Court adopts the dictum of the First Circuit, and holds that, even if Terry believed all or part of the Preliminary Injunction to be transparently invalid, he was obligated to make a good faith effort to seek emergency relief from the Second Circuit before violating the injunction.
In the instant case, Terry, despite advice and detailed instructions from the Court in this regard,
made no such effort to directly appeal the constitutionality of the Preliminary Injunction. Therefore, even if all or part of the Preliminary Injunction were "transparently invalid," he cannot avail himself of this exception to the collateral bar rule.
In further support of this motion, Terry points to a separate provision of the Preliminary Injunction which provides that, "nothing in the Court's Order should be construed to limit defendants and those acting in concert with them from exercising their legitimate First Amendment rights." Preliminary Injunction at 5 ("the First Amendment provision"). He asserts that, because this provision was included in the Preliminary Injunction, consideration of his First Amendment arguments is necessary, by definition, in order to determine the scope of the injunction and to determine whether defendant's alleged activity violates that injunction.
The Preliminary Injunction's prohibition against "presenting or confronting . . . Governor Bill Clinton . . . with any fetus or fetuses or fetal remains in the City of New York" ("the Restraint on presentation Provision") was the subject of considerable discussion at the July 13 Hearing, and if counsel for Terry had any doubt as to this prohibition's meaning or scope, he had ample opportunity to raise questions and seek clarification at that proceeding. Indeed, the language first proposed by the Court at the July 13 Hearing was more limited: it would have enjoined defendant from "confronting. . . Governor Bill Clinton. . . ." July 13 Hearing Transcript at 48. The Court then engaged in the following discussion with Terry's counsel:
Mr. Mylott: With respect to adding this new paragraph, I do not see the need for it, your Honor, and I have trouble with the word "confronting." I do not know what that means. . . . So I think that using the word "confronting" is vague your Honor. I would oppose that. I oppose the entire paragraph as totally unnecessary.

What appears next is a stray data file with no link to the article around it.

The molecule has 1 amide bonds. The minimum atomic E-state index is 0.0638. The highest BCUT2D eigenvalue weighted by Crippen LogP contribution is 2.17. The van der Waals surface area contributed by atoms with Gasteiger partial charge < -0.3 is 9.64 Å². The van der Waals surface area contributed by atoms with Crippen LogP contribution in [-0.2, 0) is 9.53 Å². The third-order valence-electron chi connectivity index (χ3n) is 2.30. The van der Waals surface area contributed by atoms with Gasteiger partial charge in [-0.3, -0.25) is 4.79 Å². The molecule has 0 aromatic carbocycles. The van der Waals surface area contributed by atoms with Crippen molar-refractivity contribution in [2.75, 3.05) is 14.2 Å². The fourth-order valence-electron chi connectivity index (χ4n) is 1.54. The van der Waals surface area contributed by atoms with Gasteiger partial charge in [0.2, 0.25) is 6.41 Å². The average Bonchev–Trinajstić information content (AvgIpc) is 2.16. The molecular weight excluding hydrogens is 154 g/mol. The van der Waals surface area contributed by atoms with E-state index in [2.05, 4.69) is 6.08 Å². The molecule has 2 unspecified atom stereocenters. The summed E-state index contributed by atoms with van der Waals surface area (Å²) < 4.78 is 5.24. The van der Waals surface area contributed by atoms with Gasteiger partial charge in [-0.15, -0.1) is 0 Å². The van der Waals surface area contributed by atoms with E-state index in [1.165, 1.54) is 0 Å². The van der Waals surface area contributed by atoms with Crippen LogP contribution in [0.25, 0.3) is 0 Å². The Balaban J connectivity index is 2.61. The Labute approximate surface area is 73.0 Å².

The Court: Would you prefer the words "presenting or confronting"? In other words that pretty much covers the waterfront, presenting or confronting either with any, certainly.
. . . .
Mr. Mylott: Without waiving any right to appeal this issue and present my total opposition to the whole issue, and not to drag out this proceeding any farther, I will for this purpose consent to your "presenting and confronting" language.
Id. at 52-53. On the basis of this dialogue, the Court modified its proposed language for the preliminary injunction by adding a prohibition on "presenting." Terry's counsel did not indicate any perceived ambiguity or vagueness in that word choice. Furthermore, even if a party believes an injunction to be unconstitutionally vague, "the way to raise that question [is] to apply to the . . . courts to have the injunction modified or dissolved," not to raise that point collaterally in a contempt proceeding. Walker v. Birmingham, 388 U.S. at 317.
There is no indication from the July 13 Hearing that the Court found the Restraint on Presentation Provision to be negated by, or inconsistent with, the First Amendment Provision. If counsel for Terry had believed these two provisions to be inconsistent or that the latter negated the former, this assertion should have been raised either at the July 13 Hearing or in an appeal to the Second Circuit prior to the alleged incident with Governor Clinton. Neither course of action was taken.
This Court finds that Terry is alleged to have violated a clear and unambiguous provision of the preliminary injunction, namely a prohibition on "presenting or confronting . . . Governor Bill Clinton . . . with any fetus or fetuses or fetal remains in the City of New York." This prohibition on speech involving conduct was not "transparently invalid" nor did the Court indicate that it was inconsistent with, or negated by, the First Amendment Provision. The time to present arguments based upon the constitutionality or internal consistency of all or part of the Preliminary Injunction was at the time of its issuance or on appeal of the Preliminary Injunction prior to violating its terms. Accordingly, the motion to present constitutional arguments is denied.
For the reasons stated herein, defendant's motions to recuse, pursuant to 28 U.S.C. §§ 144 and 455(a) & (b)(1), and to present arguments that the Preliminary Injunction was in violation of the First Amendment are denied.
It is so ordered.
Dated: New York, New York
October 6, 1992
Robert J. Ward